Styx – A subterranean spring or lake in Greek mythology that corresponds to the underground sea in Egyptian mythology, which the sun crosses every night. In analogical thought, the lower waters of the Styx pertains to death, just as every sunrise symbolizes resurrection.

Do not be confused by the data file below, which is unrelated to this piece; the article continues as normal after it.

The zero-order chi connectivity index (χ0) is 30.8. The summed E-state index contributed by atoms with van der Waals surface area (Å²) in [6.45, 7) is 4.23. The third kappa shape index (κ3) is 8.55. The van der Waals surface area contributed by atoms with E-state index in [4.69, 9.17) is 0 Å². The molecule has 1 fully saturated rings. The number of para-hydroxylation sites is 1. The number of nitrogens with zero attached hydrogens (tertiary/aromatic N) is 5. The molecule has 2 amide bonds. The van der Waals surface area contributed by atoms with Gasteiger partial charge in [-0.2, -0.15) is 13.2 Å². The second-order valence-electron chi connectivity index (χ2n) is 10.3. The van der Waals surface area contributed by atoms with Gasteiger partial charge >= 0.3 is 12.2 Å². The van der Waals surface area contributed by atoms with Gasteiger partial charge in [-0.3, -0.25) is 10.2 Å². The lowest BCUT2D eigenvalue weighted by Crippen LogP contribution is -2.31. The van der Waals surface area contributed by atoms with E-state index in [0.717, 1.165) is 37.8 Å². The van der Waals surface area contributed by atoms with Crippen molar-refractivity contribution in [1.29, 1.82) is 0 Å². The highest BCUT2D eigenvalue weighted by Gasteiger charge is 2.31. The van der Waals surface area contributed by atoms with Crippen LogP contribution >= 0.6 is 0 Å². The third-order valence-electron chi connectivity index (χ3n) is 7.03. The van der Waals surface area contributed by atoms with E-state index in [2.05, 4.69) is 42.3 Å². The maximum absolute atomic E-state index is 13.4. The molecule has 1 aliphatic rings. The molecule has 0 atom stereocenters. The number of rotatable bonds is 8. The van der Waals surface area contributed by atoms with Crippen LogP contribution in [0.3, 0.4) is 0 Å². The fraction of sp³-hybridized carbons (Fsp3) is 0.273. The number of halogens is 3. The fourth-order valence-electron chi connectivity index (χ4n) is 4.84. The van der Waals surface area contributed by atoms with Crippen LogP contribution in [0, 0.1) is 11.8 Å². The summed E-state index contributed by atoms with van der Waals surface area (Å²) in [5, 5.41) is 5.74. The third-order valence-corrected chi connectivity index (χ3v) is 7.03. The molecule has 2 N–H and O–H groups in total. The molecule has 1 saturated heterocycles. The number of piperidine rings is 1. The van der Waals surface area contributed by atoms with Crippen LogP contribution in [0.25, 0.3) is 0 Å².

Sun – The Sun is a star that is the center of our galaxy and in many cultures as Egyptian, Peruvian, Mayan and Aztec; it appears as if it is a god itself. In India it is the eye of Varuna; in Persia it is the eye of Ahuramazda; in Greece, as Helios, it is the eye of Zeus (or Uranus); in Egypt it is the eye of Ra; and in Islam the eye of Allah. In certain periods of history and in certain levels of culture, the solar cult is predominant, if not the only one. Solar activity is in the sacred rites of Africa, Australia, and Oceania (Polynesia, etc.) as well as North and South America. The cult of the Sun reached an advanced stage in the New World, the most advanced being in Mexico and Peru. These were the only countries in pre-Columbian America to develop a viable political system, Rome, the most powerful political force in antiquity, practiced solar hierophany, which during the Empire dominated all other cults in the form of Mithraic ritual. The sun had long served the Egyptians of the Ancient Empire for its brightness and power. They also were aware of the analogy between the daily disappearance of the Sun and the winter solstice.